Those users who comply, and continue to visit anyway, are taking another step toward brand loyalty. And since ad blocker customers tend to be heavier internet users overall, this simple move will often reclaim outsized ad impressions and increase revenue too.
Registration is a significant stop on the way to conversion and represents a strong signal for media providers that a user is engaged. Since registered users convert at 10 times the rate as anonymous visitors, it may also be a predictor of who will one day subscribe. But conversion, even for registered users, isn’t guaranteed. In fact, Piano data demonstrates that the value of a registered user depends on how effectively media providers can nurture that engagement. Through targeted email campaigns and newsletters, registration allows media providers the chance to put premium content in front of users before asking them to pay — demonstrating increased value and making them more likely to convert on higher-priced offers.
Of course, since the lifetime value of a subscription is so much higher than that of other possible consumer actions, it’s important to understand user behavior well enough to know when to present a subscription offer over a registration prompt. The right data helps determine that.
From engagement comes conversion — or at least that’s the goal. But the rate at which that happens varies, and the best and worst performing sites demonstrate vastly different conversion rates. What’s more, conversion is a product of how users engage as much as what they’re engaging with — median conversion rates for mobile are less than a third of those for desktop, for instance.
Just as users convert for many reasons, there are also numerous reasons why they choose not to: an unappealing offer, copy or creative that’s ineffective in communicating subscription value, or a high price, for example. An ineffective user experience or friction on the way to checkout may also contribute, as can the simple reason that they don’t have to subscribe — if a meter’s too high or users are able to continue reading without making the commitment to subscribe, it could be there isn’t enough incentive to pay.
To take users from engagement to conversion, then, media providers should consider the following.
The process of understanding why users do or don’t convert never ends, and the best media providers will continue to tweak their content and user experience in accordance. But to convert more subscribers, they must also take the time to fully understand their conversion rates — and then begin to look beyond them. That’s because conversion rates in isolation can fail to give media providers the whole picture, and several factors consistently affect conversion numbers.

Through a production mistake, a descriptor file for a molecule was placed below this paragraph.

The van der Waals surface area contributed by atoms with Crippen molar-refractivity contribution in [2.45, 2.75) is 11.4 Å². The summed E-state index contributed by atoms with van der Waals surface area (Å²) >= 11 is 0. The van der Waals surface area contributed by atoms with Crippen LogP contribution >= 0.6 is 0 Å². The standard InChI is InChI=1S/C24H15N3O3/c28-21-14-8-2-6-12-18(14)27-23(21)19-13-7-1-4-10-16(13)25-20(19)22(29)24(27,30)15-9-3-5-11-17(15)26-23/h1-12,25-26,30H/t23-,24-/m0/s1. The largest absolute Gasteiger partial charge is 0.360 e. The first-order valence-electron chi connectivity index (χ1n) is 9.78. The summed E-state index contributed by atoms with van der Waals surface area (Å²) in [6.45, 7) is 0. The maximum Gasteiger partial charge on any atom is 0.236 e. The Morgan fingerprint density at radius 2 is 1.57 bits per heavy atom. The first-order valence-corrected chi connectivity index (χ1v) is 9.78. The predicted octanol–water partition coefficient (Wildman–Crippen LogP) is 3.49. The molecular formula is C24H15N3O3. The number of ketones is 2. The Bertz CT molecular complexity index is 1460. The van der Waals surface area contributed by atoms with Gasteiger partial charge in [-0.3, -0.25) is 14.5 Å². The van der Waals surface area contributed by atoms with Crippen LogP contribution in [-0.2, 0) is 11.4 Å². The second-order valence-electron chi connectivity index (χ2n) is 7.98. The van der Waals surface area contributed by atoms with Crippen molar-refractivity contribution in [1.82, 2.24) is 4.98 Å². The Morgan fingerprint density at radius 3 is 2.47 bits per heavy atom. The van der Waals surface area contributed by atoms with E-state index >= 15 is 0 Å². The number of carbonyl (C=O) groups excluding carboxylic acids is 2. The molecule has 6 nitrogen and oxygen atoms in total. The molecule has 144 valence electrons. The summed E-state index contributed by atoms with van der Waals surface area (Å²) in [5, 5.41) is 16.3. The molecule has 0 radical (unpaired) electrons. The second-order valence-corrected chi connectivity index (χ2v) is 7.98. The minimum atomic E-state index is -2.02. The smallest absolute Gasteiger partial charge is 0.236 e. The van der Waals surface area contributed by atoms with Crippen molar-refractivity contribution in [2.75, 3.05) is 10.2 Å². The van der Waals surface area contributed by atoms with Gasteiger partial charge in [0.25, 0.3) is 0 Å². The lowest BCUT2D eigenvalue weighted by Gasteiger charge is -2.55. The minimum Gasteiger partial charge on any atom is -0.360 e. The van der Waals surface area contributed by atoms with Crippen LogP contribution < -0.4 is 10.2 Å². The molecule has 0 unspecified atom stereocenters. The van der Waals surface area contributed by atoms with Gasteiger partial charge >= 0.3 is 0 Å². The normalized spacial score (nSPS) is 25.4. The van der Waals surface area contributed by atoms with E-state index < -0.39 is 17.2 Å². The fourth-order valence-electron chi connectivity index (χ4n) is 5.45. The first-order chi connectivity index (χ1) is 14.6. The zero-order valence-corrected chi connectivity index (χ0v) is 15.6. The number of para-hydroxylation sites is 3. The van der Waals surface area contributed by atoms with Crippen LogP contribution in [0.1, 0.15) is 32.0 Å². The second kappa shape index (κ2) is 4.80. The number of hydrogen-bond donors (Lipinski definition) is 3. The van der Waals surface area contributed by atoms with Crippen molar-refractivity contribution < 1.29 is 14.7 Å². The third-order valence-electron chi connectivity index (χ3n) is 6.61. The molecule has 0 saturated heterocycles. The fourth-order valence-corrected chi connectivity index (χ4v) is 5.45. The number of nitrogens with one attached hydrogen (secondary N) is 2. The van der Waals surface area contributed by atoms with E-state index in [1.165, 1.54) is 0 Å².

By better understanding their conversion rates, media providers can build conversion funnels in a way that more significantly contributes to their bottom lines.
Just as a clear view into conversion rates can help a media provider reach their revenue goals, so can a better understanding of their site’s user experience. Any inefficiencies will add friction to the conversion process, giving users a reason to skip out. The following factors can also contribute:
By streamlining the checkout process, and improving their user experience, media providers increase the odds that users will see a subscription through.
The checkout experience only matters if a user has the right incentive to get there in the first place. If they can access content for free, there’s little reason to pay. By creating the appropriate boundaries, media providers add that motivation — which is where hard and soft locks come in.
Integral to the nurturing process, soft locks — or notifications — can effectively spread the word on a promotion or prime potential subscribers with messaging that matters, letting them know there’s an offer available that may interest them. But soft locks are also easy to dismiss; all users have to do is move to another page or close a pop-up window. Hard locks — or stops — are more difficult to ignore: users can’t read, listen or watch any further without taking action.
In an analysis of sites that have both, hard locks produce a conversion rate 14 times higher than soft locks. But both have their place. Leaving some content accessible to casual visitors can give subscription businesses a boost; and while some locked content is important for a majority of sites, the occasional content provider will thrive without any locked content at all, because their other subscription benefits are attractive enough. The point is to add urgency, offering users a reason to act without turning them away completely.